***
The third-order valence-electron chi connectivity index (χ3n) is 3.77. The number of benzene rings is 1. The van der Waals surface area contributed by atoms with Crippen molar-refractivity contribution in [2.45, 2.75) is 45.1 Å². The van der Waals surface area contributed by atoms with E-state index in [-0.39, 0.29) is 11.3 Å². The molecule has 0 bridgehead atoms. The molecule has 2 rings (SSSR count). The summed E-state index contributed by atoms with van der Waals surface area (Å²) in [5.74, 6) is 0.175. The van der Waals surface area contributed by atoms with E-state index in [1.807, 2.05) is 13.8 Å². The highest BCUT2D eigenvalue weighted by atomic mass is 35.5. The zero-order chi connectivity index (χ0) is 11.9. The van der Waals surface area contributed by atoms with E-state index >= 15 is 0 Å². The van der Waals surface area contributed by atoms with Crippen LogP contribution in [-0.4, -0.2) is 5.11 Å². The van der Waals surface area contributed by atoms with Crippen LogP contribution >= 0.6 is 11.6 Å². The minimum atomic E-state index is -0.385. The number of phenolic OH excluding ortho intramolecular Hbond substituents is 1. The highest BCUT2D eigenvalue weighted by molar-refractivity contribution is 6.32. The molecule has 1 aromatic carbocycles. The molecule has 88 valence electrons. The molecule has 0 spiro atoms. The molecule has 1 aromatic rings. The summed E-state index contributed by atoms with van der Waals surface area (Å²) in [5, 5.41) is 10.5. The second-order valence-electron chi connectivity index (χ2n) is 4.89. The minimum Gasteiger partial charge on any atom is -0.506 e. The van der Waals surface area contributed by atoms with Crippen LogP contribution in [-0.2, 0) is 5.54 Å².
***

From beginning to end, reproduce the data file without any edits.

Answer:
The third-order valence-electron chi connectivity index (χ3n) is 3.77. The number of benzene rings is 1. The van der Waals surface area contributed by atoms with Crippen molar-refractivity contribution in [2.45, 2.75) is 45.1 Å². The van der Waals surface area contributed by atoms with E-state index in [-0.39, 0.29) is 11.3 Å². The molecule has 0 bridgehead atoms. The molecule has 2 rings (SSSR count). The summed E-state index contributed by atoms with van der Waals surface area (Å²) in [5.74, 6) is 0.175. The van der Waals surface area contributed by atoms with E-state index in [1.807, 2.05) is 13.8 Å². The highest BCUT2D eigenvalue weighted by atomic mass is 35.5. The zero-order chi connectivity index (χ0) is 11.9. The van der Waals surface area contributed by atoms with E-state index >= 15 is 0 Å². The van der Waals surface area contributed by atoms with Crippen LogP contribution in [-0.4, -0.2) is 5.11 Å². The van der Waals surface area contributed by atoms with Crippen LogP contribution >= 0.6 is 11.6 Å². The minimum atomic E-state index is -0.385. The number of phenolic OH excluding ortho intramolecular Hbond substituents is 1. The highest BCUT2D eigenvalue weighted by molar-refractivity contribution is 6.32. The molecule has 1 aromatic carbocycles. The molecule has 88 valence electrons. The molecule has 0 spiro atoms. The molecule has 1 aromatic rings. The summed E-state index contributed by atoms with van der Waals surface area (Å²) in [5, 5.41) is 10.5. The second-order valence-electron chi connectivity index (χ2n) is 4.89. The minimum Gasteiger partial charge on any atom is -0.506 e. The van der Waals surface area contributed by atoms with Crippen LogP contribution in [-0.2, 0) is 5.54 Å².